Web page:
Last Updated on 28.1.21 by Christian Mancier
January is here and with it comes renewed motivation to take action on goals and aspirations that had been somewhat forgotten along the way during 2017, especially for those looking to make starting a business their New Year’s resolution.
Year on year, January sees a spike in new websites registered, with budding entrepreneurs being more than 10% more likely to start their business ventures than any other month.
Starting a new business can be stressful and exciting in equal measure, and whilst enthusiasm and optimism are valuable in the early stages, it’s important to also be realistic and plan to protect the future of your business from the outset, especially if you’re setting up a new start-up limited company venture with one or more business partners.
A good way to do this is through the use of a Shareholders’ Agreement…
A Shareholders’ Agreement is a legal document opted into voluntarily by all shareholders of a limited company with the purpose of regulating relationships, rights and obligations of the various shareholders as well as certain day to day operational aspects of the business.
A start-up can use a Shareholders’ Agreement to foretell certain scenarios that could negatively affect the progress or growth of the company. Although a Shareholders’ Agreement won’t prevent a problem by itself, it will, however, outline a default position on how problems can be fixed and what actions will have to be taken to solve any such problems.
An agreement of this nature is particularly important for a new business given the unpredictable path most start-ups take in their early years, important changes/decisions are likely to be made due to a variety of reasons so it’s imperative all parties are on the same page.
From our experience, it is a lot easier to get this type of agreement signed off at the outset of the business relationship whilst the start-up business has a relatively low value and all the shareholders are keen to work together based on the initial excitement and enthusiasm of the new venture. Once the business has some value, the time has passed and some issues may have arisen between the shareholders, putting such an agreement in place can actually be quite difficult.
- Who the shareholders are and in what proportion they hold shares/equity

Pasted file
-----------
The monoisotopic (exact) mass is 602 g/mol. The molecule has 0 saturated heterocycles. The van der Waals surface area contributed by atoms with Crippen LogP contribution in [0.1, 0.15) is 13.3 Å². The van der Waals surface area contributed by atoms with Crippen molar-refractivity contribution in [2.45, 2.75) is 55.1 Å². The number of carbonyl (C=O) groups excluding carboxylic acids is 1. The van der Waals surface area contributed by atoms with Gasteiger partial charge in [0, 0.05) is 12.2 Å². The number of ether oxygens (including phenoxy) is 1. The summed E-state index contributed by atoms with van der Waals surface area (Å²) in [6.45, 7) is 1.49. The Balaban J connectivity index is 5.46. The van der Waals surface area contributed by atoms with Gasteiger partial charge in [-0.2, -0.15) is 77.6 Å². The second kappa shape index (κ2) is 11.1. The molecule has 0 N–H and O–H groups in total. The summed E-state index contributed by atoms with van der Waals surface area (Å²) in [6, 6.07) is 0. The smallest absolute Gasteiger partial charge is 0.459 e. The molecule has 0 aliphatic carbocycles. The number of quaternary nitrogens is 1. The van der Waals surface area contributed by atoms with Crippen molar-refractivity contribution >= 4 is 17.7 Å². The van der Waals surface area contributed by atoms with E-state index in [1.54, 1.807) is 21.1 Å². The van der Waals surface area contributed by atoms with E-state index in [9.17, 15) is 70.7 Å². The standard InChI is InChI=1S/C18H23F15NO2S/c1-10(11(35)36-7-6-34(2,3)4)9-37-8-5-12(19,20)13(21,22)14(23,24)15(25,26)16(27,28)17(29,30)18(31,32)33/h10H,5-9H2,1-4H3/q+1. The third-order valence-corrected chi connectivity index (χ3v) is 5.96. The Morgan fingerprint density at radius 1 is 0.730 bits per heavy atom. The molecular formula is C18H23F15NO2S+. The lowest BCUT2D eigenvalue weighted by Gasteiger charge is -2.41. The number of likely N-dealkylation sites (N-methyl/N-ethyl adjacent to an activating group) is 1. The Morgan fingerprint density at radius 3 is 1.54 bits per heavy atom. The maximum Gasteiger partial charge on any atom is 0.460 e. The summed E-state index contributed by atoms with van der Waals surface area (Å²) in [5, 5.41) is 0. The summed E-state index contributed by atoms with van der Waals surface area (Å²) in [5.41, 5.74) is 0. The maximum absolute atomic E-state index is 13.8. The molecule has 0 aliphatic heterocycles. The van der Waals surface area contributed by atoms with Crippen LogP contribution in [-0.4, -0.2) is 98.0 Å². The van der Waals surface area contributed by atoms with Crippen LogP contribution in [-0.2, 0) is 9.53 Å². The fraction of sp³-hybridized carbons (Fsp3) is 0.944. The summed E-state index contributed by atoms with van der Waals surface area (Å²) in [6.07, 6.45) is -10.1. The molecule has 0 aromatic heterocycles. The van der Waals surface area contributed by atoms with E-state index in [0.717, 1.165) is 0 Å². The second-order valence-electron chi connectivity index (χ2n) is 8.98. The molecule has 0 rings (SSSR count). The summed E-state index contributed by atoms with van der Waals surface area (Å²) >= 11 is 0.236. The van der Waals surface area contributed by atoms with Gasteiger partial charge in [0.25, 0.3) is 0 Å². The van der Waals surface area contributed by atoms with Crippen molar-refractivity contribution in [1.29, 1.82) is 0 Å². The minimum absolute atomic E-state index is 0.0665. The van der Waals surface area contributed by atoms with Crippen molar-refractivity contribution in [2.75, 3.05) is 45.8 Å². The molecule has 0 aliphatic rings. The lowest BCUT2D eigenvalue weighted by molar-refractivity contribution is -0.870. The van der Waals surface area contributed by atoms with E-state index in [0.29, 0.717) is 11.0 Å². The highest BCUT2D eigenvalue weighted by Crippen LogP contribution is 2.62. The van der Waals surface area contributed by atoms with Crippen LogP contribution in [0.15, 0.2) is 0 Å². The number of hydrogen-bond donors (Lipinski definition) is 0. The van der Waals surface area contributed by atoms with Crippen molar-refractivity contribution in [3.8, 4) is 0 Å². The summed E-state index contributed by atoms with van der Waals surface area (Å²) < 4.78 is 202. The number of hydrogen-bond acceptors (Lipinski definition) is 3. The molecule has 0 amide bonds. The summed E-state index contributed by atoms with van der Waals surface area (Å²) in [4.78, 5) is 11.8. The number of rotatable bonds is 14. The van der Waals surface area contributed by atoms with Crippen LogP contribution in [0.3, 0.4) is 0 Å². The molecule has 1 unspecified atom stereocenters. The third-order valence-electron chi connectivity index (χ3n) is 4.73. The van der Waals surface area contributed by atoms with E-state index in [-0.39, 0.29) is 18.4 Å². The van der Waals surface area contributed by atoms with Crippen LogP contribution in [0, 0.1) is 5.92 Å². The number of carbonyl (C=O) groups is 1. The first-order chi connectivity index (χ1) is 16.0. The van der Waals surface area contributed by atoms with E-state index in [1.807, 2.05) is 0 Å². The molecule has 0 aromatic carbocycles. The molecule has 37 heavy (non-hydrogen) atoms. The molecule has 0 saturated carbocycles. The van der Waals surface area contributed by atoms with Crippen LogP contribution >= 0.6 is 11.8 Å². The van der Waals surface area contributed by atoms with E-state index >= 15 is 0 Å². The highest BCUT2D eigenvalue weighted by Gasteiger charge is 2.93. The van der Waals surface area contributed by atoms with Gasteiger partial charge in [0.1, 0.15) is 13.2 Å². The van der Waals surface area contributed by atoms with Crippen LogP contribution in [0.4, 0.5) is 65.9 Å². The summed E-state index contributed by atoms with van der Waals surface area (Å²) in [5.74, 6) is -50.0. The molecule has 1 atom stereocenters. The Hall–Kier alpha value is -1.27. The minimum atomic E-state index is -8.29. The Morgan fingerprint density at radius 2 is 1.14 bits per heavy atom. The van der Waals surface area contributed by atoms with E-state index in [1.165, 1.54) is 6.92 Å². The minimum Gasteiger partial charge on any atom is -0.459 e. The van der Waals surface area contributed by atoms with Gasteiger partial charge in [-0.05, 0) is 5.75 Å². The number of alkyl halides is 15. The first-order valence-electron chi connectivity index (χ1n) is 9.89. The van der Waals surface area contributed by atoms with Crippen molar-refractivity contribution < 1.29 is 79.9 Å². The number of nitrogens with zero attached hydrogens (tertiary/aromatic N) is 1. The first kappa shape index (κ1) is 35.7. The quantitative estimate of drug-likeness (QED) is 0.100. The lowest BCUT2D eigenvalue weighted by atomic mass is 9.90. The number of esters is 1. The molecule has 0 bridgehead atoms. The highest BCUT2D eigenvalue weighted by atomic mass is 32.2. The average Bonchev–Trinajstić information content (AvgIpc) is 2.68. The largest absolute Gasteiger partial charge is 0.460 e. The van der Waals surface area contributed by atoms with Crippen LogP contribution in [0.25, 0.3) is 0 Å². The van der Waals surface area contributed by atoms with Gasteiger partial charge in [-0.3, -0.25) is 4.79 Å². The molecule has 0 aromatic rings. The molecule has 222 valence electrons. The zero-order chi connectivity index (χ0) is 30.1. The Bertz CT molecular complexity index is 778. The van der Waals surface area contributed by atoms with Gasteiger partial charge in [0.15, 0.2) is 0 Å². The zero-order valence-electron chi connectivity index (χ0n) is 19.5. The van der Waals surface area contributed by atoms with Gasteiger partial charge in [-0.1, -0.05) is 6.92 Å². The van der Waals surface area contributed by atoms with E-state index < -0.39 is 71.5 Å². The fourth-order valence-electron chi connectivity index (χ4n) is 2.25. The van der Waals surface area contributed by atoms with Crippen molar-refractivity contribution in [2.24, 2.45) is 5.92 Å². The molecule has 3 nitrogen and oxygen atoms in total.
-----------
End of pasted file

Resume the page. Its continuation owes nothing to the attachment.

- The roles and responsibilities of key shareholders
- Distribution of profits
- Restrictions on transferring shares so shares don’t become diluted or passed on to third parties the other shareholders don’t approve of
- Procedure for when a shareholder wants to leave the business, or if a shareholder passes away, falls critically ill or resigns
- How a departing shareholder’s shares are valued
- Restrictions from shareholders being involved, both whilst a shareholder and for a period of time afterwards, in a competing business and from poaching customers and employees after their departure
Shareholders’ Agreements are also particularly effective when it comes to solving disagreements amongst shareholders. By working out ahead of time how certain important decisions should be made and by whom, you can effectively solve arguments before they occur.
Examples of important decisions may include the hiring of senior-level staff, whether to accept investment from 3rd parties (and for what equity), diversification from the original core business, taking on external finance, share allocations etc…
For many start-ups, the protection of Intellectual Property (IP) is paramount to the future success and security of the business, especially if the business is built around an original idea, a unique selling point or is breaking new ground in a particular industry.
Although Intellectual Property may not have any monetary worth whilst the business is in its infancy, it could potentially become your most valuable asset.
If a key shareholder chooses to leave the business, they may argue they are entitled to take particular parts of IP that they were involved in creating/developing with them, perhaps with the intention of starting their own similar company.
A Shareholders’ Agreement can decide how Intellectual Property is to be divided or retained in the event a key person choosing to leave the business can help mitigate the risk of a potential court case down the line.
Bear in mind that as your business grows and matures you will need to review and update your Shareholders’ Agreement accordingly, especially is there are any significant changes in personnel or organisational structure.
We highly recommend seeking professional legal advice when putting a Shareholders’ Agreement in place, our corporate Team here at Gorvins have a wealth of experience on advising companies and their shareholders on documentation to regulate their dealings with one another.
Our aim is to make sure the advice we deliver is comprehensive, practical, proactive and easy to understand whilst guiding you through a transaction that is often vitally important for safeguarding the future of your business.